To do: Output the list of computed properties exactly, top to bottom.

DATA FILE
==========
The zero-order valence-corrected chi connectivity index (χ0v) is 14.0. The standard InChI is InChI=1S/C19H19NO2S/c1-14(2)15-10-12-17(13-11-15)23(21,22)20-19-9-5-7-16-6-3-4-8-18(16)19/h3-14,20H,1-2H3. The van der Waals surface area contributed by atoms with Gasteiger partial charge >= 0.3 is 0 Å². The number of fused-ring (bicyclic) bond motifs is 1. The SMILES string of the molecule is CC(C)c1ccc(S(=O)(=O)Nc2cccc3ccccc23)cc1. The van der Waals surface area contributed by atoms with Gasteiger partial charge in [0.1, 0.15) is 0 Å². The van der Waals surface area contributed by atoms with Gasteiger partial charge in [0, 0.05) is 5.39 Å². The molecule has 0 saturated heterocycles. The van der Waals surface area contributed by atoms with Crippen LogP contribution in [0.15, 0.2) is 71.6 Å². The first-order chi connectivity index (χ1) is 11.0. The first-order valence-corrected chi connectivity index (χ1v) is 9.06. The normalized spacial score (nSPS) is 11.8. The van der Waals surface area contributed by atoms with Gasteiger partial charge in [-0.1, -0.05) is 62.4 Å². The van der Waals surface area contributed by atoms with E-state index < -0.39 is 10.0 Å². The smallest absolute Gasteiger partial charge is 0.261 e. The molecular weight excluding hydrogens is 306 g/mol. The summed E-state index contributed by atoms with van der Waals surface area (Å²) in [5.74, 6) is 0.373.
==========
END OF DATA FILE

The zero-order valence-corrected chi connectivity index (χ0v) is 14.0. The standard InChI is InChI=1S/C19H19NO2S/c1-14(2)15-10-12-17(13-11-15)23(21,22)20-19-9-5-7-16-6-3-4-8-18(16)19/h3-14,20H,1-2H3. The van der Waals surface area contributed by atoms with Gasteiger partial charge >= 0.3 is 0 Å². The number of fused-ring (bicyclic) bond motifs is 1. The SMILES string of the molecule is CC(C)c1ccc(S(=O)(=O)Nc2cccc3ccccc23)cc1. The van der Waals surface area contributed by atoms with Gasteiger partial charge in [0.1, 0.15) is 0 Å². The van der Waals surface area contributed by atoms with Gasteiger partial charge in [0, 0.05) is 5.39 Å². The molecule has 0 saturated heterocycles. The van der Waals surface area contributed by atoms with Crippen LogP contribution in [0.15, 0.2) is 71.6 Å². The first-order chi connectivity index (χ1) is 11.0. The first-order valence-corrected chi connectivity index (χ1v) is 9.06. The normalized spacial score (nSPS) is 11.8. The van der Waals surface area contributed by atoms with Gasteiger partial charge in [-0.1, -0.05) is 62.4 Å². The van der Waals surface area contributed by atoms with E-state index < -0.39 is 10.0 Å². The smallest absolute Gasteiger partial charge is 0.261 e. The molecular weight excluding hydrogens is 306 g/mol. The summed E-state index contributed by atoms with van der Waals surface area (Å²) in [5.74, 6) is 0.373.